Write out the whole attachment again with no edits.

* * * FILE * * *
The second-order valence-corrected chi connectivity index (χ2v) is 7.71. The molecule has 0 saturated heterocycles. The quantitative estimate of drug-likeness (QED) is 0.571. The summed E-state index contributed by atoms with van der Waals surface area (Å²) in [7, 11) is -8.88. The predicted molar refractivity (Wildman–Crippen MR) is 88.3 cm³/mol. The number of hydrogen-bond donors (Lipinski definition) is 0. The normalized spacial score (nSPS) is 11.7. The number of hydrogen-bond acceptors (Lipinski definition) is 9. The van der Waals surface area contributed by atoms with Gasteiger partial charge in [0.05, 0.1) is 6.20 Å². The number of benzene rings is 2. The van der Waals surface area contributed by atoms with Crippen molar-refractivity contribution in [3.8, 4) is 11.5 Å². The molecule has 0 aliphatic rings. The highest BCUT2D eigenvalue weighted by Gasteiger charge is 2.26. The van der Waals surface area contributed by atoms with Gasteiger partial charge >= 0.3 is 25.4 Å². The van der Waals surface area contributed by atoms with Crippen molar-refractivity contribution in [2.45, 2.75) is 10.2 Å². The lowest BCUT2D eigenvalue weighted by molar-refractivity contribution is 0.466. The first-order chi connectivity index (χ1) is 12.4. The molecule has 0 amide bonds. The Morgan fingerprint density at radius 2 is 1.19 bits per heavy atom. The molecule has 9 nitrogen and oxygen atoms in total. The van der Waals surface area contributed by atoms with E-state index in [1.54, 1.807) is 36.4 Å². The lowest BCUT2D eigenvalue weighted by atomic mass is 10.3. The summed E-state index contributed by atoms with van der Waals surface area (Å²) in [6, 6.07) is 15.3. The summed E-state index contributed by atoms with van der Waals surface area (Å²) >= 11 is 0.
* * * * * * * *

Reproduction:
The second-order valence-corrected chi connectivity index (χ2v) is 7.71. The molecule has 0 saturated heterocycles. The quantitative estimate of drug-likeness (QED) is 0.571. The summed E-state index contributed by atoms with van der Waals surface area (Å²) in [7, 11) is -8.88. The predicted molar refractivity (Wildman–Crippen MR) is 88.3 cm³/mol. The number of hydrogen-bond donors (Lipinski definition) is 0. The normalized spacial score (nSPS) is 11.7. The number of hydrogen-bond acceptors (Lipinski definition) is 9. The van der Waals surface area contributed by atoms with Gasteiger partial charge in [0.05, 0.1) is 6.20 Å². The number of benzene rings is 2. The van der Waals surface area contributed by atoms with Crippen molar-refractivity contribution in [3.8, 4) is 11.5 Å². The molecule has 0 aliphatic rings. The highest BCUT2D eigenvalue weighted by Gasteiger charge is 2.26. The van der Waals surface area contributed by atoms with Gasteiger partial charge >= 0.3 is 25.4 Å². The van der Waals surface area contributed by atoms with Crippen molar-refractivity contribution in [2.45, 2.75) is 10.2 Å². The lowest BCUT2D eigenvalue weighted by molar-refractivity contribution is 0.466. The first-order chi connectivity index (χ1) is 12.4. The molecule has 0 amide bonds. The Morgan fingerprint density at radius 2 is 1.19 bits per heavy atom. The molecule has 9 nitrogen and oxygen atoms in total. The van der Waals surface area contributed by atoms with E-state index in [1.54, 1.807) is 36.4 Å². The lowest BCUT2D eigenvalue weighted by atomic mass is 10.3. The summed E-state index contributed by atoms with van der Waals surface area (Å²) in [6, 6.07) is 15.3. The summed E-state index contributed by atoms with van der Waals surface area (Å²) >= 11 is 0.